I believe that frequent and in-depth exposure to new people, places and situations is indispensable for meaningful personal and professional development. Spending time abroad not only has allowed me to develop an understanding for the cultural forces that shape who we are and to more easily generate disruptive ideas – it also has helped me build the courage, resilience and strength I need when going for breakthrough results in my piece of the Yum! business.

At the most basic level, our task as marketers is to find new, unexpected and meaningful ways to connect what people do, think, feel and care about to what we stand for as a brand – we want them to not just buy Pizza Hut, but to connect deeply with our purpose at Pizza Hut.

I pose that it is nearly impossible for one to examine culture, and thus consumer behavior, if you have only ever known one culture and one way of looking at the world. It’s like trying to see the forest if you are a tree. You can only connect the dots and spot differences in peoples’ ways of life if you have a well-rounded view of other perspectives and differences. That means you need to do more than just watch a focus group through a one-way mirror.

A recent study published in the Academy of Management Journal conclusively demonstrates the link between foreign travel and creativity, as per this quote from The Atlantic: “‘Foreign experiences increase both cognitive flexibility and depth and integrativeness of thought, the ability to make deep connections between disparate forms,’ says Adam Galinsky, a professor at Columbia Business School and the author of [the study]. ‘The key, critical process is multicultural engagement, immersion, and adaptation.’”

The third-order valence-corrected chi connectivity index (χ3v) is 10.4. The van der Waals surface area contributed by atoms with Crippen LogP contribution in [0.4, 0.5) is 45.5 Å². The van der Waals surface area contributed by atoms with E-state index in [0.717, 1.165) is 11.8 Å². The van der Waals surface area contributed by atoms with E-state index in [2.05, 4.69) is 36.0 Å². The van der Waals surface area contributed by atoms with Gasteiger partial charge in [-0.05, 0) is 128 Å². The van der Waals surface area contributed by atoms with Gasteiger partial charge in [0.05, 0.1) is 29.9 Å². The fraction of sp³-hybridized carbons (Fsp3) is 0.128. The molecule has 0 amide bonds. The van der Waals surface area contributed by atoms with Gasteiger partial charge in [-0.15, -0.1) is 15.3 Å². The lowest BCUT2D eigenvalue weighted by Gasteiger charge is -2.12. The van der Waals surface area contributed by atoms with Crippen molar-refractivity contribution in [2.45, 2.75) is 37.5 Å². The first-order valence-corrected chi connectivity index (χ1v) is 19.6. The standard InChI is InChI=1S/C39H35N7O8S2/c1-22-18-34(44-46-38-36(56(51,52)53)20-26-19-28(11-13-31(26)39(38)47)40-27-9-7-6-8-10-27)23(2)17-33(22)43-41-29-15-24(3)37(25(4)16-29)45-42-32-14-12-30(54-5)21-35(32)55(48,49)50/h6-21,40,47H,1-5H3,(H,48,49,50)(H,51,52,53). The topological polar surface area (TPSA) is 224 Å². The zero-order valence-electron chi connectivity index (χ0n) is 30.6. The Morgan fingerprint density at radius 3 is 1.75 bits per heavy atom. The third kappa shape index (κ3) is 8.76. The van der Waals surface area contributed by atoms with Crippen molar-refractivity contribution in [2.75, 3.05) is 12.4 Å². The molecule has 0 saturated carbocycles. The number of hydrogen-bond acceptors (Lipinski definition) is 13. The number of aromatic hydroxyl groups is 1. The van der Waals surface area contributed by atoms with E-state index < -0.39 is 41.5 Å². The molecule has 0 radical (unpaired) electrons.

Creativity is a pretty crucial skill for a marketer – and, truly, any leader – to have. We innovate. We look at what everybody has seen before and think what nobody has thought before. We deliver excitement by connecting things in new ways and thus revolutionizing the way we live (or at least the way we eat pizza) – like Stuffed Crust. Or online ordering. Or $10 Any. Or Sweet Sriracha Dynamite (my favorite!!). The list goes on and on. You need to be creative to constantly innovate, and living in a different culture boosts your creativity.

But it doesn’t end there. To make a true impact as a leader, you do not only have to have empathy and be able to get into the minds of your consumers, franchisees and teams. It is not enough to simply be creative in the new ways you encourage people to connect with your brand.